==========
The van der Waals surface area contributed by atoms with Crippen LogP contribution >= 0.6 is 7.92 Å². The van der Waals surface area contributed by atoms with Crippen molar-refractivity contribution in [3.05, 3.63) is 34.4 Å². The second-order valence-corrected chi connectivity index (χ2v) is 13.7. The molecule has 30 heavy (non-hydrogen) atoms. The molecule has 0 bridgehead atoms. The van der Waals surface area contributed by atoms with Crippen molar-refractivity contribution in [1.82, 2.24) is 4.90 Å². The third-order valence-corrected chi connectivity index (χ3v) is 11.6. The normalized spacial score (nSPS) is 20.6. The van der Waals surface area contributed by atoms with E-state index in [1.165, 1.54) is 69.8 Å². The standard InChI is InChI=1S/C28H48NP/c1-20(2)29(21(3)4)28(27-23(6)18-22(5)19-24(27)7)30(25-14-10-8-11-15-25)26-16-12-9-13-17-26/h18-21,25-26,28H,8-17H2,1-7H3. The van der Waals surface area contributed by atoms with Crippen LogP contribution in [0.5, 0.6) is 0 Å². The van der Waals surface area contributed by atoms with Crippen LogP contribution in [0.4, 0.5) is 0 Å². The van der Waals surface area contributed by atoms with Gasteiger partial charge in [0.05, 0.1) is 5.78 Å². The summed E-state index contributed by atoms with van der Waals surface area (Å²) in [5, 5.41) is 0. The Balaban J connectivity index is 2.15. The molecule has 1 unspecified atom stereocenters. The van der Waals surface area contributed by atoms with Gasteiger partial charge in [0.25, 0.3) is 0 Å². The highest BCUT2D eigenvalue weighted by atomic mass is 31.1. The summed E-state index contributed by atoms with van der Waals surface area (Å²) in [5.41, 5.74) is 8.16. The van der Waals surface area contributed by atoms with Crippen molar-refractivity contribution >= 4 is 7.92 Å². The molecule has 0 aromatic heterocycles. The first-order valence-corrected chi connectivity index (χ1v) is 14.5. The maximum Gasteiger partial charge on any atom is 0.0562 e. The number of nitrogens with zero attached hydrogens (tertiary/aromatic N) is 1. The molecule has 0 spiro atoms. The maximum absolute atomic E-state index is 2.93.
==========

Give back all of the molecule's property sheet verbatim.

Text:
The van der Waals surface area contributed by atoms with Crippen LogP contribution >= 0.6 is 7.92 Å². The van der Waals surface area contributed by atoms with Crippen molar-refractivity contribution in [3.05, 3.63) is 34.4 Å². The second-order valence-corrected chi connectivity index (χ2v) is 13.7. The molecule has 30 heavy (non-hydrogen) atoms. The molecule has 0 bridgehead atoms. The van der Waals surface area contributed by atoms with Crippen molar-refractivity contribution in [1.82, 2.24) is 4.90 Å². The third-order valence-corrected chi connectivity index (χ3v) is 11.6. The normalized spacial score (nSPS) is 20.6. The van der Waals surface area contributed by atoms with E-state index in [1.165, 1.54) is 69.8 Å². The standard InChI is InChI=1S/C28H48NP/c1-20(2)29(21(3)4)28(27-23(6)18-22(5)19-24(27)7)30(25-14-10-8-11-15-25)26-16-12-9-13-17-26/h18-21,25-26,28H,8-17H2,1-7H3. The van der Waals surface area contributed by atoms with Crippen LogP contribution in [0.5, 0.6) is 0 Å². The van der Waals surface area contributed by atoms with Crippen LogP contribution in [0.4, 0.5) is 0 Å². The van der Waals surface area contributed by atoms with Gasteiger partial charge in [0.05, 0.1) is 5.78 Å². The summed E-state index contributed by atoms with van der Waals surface area (Å²) in [5, 5.41) is 0. The Balaban J connectivity index is 2.15. The molecule has 1 unspecified atom stereocenters. The van der Waals surface area contributed by atoms with Gasteiger partial charge in [0.25, 0.3) is 0 Å². The highest BCUT2D eigenvalue weighted by atomic mass is 31.1. The summed E-state index contributed by atoms with van der Waals surface area (Å²) in [5.41, 5.74) is 8.16. The van der Waals surface area contributed by atoms with Crippen molar-refractivity contribution >= 4 is 7.92 Å². The molecule has 0 aromatic heterocycles. The first-order valence-corrected chi connectivity index (χ1v) is 14.5. The maximum Gasteiger partial charge on any atom is 0.0562 e. The number of nitrogens with zero attached hydrogens (tertiary/aromatic N) is 1. The molecule has 0 spiro atoms. The maximum absolute atomic E-state index is 2.93.